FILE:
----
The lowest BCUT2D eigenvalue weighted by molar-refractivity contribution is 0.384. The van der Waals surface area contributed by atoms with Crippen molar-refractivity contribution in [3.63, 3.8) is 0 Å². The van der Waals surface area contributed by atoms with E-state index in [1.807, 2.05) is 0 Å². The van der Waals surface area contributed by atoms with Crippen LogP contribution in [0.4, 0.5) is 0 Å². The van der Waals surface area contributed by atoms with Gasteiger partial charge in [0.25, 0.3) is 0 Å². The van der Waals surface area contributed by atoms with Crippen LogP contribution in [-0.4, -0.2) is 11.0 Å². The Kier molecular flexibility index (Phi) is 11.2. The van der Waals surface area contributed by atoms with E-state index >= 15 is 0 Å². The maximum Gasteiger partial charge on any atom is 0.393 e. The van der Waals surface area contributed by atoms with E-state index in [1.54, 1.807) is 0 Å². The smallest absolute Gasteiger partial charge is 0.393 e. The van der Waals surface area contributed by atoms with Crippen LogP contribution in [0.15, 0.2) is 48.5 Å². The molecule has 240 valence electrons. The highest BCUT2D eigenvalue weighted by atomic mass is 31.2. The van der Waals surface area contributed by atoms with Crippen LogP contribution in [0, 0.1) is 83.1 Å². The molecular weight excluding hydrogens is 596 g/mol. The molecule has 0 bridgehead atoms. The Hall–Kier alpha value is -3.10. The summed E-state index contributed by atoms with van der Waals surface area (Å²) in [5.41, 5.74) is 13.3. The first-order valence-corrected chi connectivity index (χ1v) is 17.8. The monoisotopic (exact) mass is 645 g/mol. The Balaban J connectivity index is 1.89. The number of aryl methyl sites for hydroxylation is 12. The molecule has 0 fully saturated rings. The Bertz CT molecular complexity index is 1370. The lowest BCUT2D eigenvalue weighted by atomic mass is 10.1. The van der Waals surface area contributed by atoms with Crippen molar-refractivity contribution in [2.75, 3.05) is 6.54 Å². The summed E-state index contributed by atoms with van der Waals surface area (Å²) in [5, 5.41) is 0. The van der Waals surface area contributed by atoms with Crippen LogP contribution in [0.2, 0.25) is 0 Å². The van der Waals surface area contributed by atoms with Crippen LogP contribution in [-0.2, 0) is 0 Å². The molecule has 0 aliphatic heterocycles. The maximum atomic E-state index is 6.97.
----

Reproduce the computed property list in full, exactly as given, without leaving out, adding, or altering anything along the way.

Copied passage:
The lowest BCUT2D eigenvalue weighted by molar-refractivity contribution is 0.384. The van der Waals surface area contributed by atoms with Crippen molar-refractivity contribution in [3.63, 3.8) is 0 Å². The van der Waals surface area contributed by atoms with E-state index in [1.807, 2.05) is 0 Å². The van der Waals surface area contributed by atoms with Crippen LogP contribution in [0.4, 0.5) is 0 Å². The van der Waals surface area contributed by atoms with Gasteiger partial charge in [0.25, 0.3) is 0 Å². The van der Waals surface area contributed by atoms with Crippen LogP contribution in [-0.4, -0.2) is 11.0 Å². The Kier molecular flexibility index (Phi) is 11.2. The van der Waals surface area contributed by atoms with E-state index >= 15 is 0 Å². The maximum Gasteiger partial charge on any atom is 0.393 e. The van der Waals surface area contributed by atoms with E-state index in [1.54, 1.807) is 0 Å². The smallest absolute Gasteiger partial charge is 0.393 e. The van der Waals surface area contributed by atoms with Crippen LogP contribution in [0.15, 0.2) is 48.5 Å². The molecule has 240 valence electrons. The highest BCUT2D eigenvalue weighted by atomic mass is 31.2. The van der Waals surface area contributed by atoms with Crippen LogP contribution in [0, 0.1) is 83.1 Å². The molecular weight excluding hydrogens is 596 g/mol. The molecule has 0 bridgehead atoms. The Hall–Kier alpha value is -3.10. The summed E-state index contributed by atoms with van der Waals surface area (Å²) in [5.41, 5.74) is 13.3. The first-order valence-corrected chi connectivity index (χ1v) is 17.8. The monoisotopic (exact) mass is 645 g/mol. The Balaban J connectivity index is 1.89. The number of aryl methyl sites for hydroxylation is 12. The molecule has 0 fully saturated rings. The Bertz CT molecular complexity index is 1370. The lowest BCUT2D eigenvalue weighted by atomic mass is 10.1. The van der Waals surface area contributed by atoms with Crippen molar-refractivity contribution in [2.75, 3.05) is 6.54 Å². The summed E-state index contributed by atoms with van der Waals surface area (Å²) in [5, 5.41) is 0. The van der Waals surface area contributed by atoms with Crippen LogP contribution in [0.2, 0.25) is 0 Å². The van der Waals surface area contributed by atoms with Crippen LogP contribution in [-0.2, 0) is 0 Å². The molecule has 0 aliphatic heterocycles. The maximum atomic E-state index is 6.97.